A few weeks ago, one of my friends was telling me how she had discovered family. Now for her, that is no easy feat, as she was adopted and it was a closed adoption. She did not know where or who she came from, other than she was born in Philadelphia.
So she did one of those Ancestry.com DNA tests. Through that, family of her birth mother contacted her. She found out where she was from and her mother had traveled to Philadelphia to have her baby, and gave her (my friend) up for adoption.
I am not adopted, but having a curious mind I would love to learn about the melting pot that is my family. I am Italian, Irish,and Pennsylvania German.
So I have ordered a DNA saliva kit to send away through Ancestry.com. It’s not here yet, but when you buy it (and it’s on sale right now through the holidays) you get a temporary membership. I am not sure what I will do after the trial membership is up, but right now I am like Alice falling down the proverbial rabbit hole.
On my husband’s side, I have traced back so far to a third great grandmother on his maternal grandfather’s side. I even have seen a photograph of her marriage record in 1830 in the Kennett Friends Meeting. I am assuming it was the meeting house which was founded in the Borough of Kennett Square around 1812 but I am not sure because in the 1820s there was a split into other meetings. Something to do with factions of very liberal Quakers and very conservative Quakers. Some went to the Old Kennett Meeting House, and others to the Parkersville Friends Meeting House (also apparently known as Kennett Preparitive Meeting of Friends.
My husband’s family on his mother’s side via his maternal grandfather goes back well into the 18th century so far. His mother was born in New Jersey, but her family has deep roots in Chester County and the State of Delaware I am learning. On his father’s side, I have gotten as far back as his paternal grandparents and turn of the 20th century. I have not so much for his maternal grandmother as of yet.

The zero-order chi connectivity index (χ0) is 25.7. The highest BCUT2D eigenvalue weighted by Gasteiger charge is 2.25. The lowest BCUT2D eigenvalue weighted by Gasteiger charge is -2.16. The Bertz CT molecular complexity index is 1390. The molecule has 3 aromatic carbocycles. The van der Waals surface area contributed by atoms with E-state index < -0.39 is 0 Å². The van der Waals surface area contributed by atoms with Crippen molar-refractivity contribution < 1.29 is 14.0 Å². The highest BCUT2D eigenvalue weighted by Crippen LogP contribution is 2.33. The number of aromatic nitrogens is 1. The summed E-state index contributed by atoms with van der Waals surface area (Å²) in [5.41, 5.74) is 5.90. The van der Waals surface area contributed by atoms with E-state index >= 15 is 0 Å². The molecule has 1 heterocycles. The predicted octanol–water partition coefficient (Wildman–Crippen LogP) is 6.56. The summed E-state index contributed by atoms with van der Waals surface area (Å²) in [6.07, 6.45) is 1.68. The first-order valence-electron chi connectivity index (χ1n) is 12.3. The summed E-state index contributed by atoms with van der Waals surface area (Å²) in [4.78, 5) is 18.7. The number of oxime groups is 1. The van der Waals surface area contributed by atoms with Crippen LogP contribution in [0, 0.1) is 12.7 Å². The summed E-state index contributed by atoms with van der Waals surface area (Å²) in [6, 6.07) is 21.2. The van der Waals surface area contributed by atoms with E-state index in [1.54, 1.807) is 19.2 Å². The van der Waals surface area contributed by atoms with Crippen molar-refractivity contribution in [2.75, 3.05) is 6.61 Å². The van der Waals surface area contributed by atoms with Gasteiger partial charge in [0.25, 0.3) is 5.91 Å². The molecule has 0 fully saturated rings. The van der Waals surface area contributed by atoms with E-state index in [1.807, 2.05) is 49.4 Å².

My family is more of a tale of immigration. On my father’s side, maternal and paternal grand parents (my great grand parents) came to the United States from Italy in the 1870s. I have been unable thus far to track prior to them arriving in the United States. It was really cool to see some of them on ship passenger lists! I have discovered some emigrated to the US and were in Alabama for a while of all places!
On my mother’s side, we have Irish and Pennsylvania German. I have hit a brick wall with the German side (maternal grandmother’s parents or my great grandparents) because although they have unusual last names for me, in Lancaster County and the coal regions of PA, my maternal great grandmother from the German side is like a German equivalent of Smith. I only just figured out my maternal grandmother’s maternal grandparents’ names (I think!). I think I have located a 2nd great grandmother born in Germany in 1853. We have miners apparently, tobacco farmers and tobacco shop owners.
On my mother’s side, we also have the Irish. That would be her paternal grandparents, my great grandparents who died long before my mother’s parents married. I have been able to go back to 2nd great grandparents.Two sets, both from Ireland. Starting in 1825. And that is as far as I have gotten. No ship’s passenger lists as of yet to see WHERE my Irish hail from, although I was told long ago some from Northern Ireland, although all were Catholic. I found a blacksmith in my tree!
I know what I am from, but to see it laid out is kind of cool. I will now wait and see what the DNA test will tell after I take it and send it back.
I will note I am NOT being compensated by any of these DNA/Geneology outfits to write about this. I have always wanted to do it, so I finally just did. I should also mention I tried Geni.com a few years ago, but did not find it as easy to use, or as interesting or staisfying. One of my cousins on my father’s side used that site to compile information.
Back to the Christmas baking. Thanks for stopping by.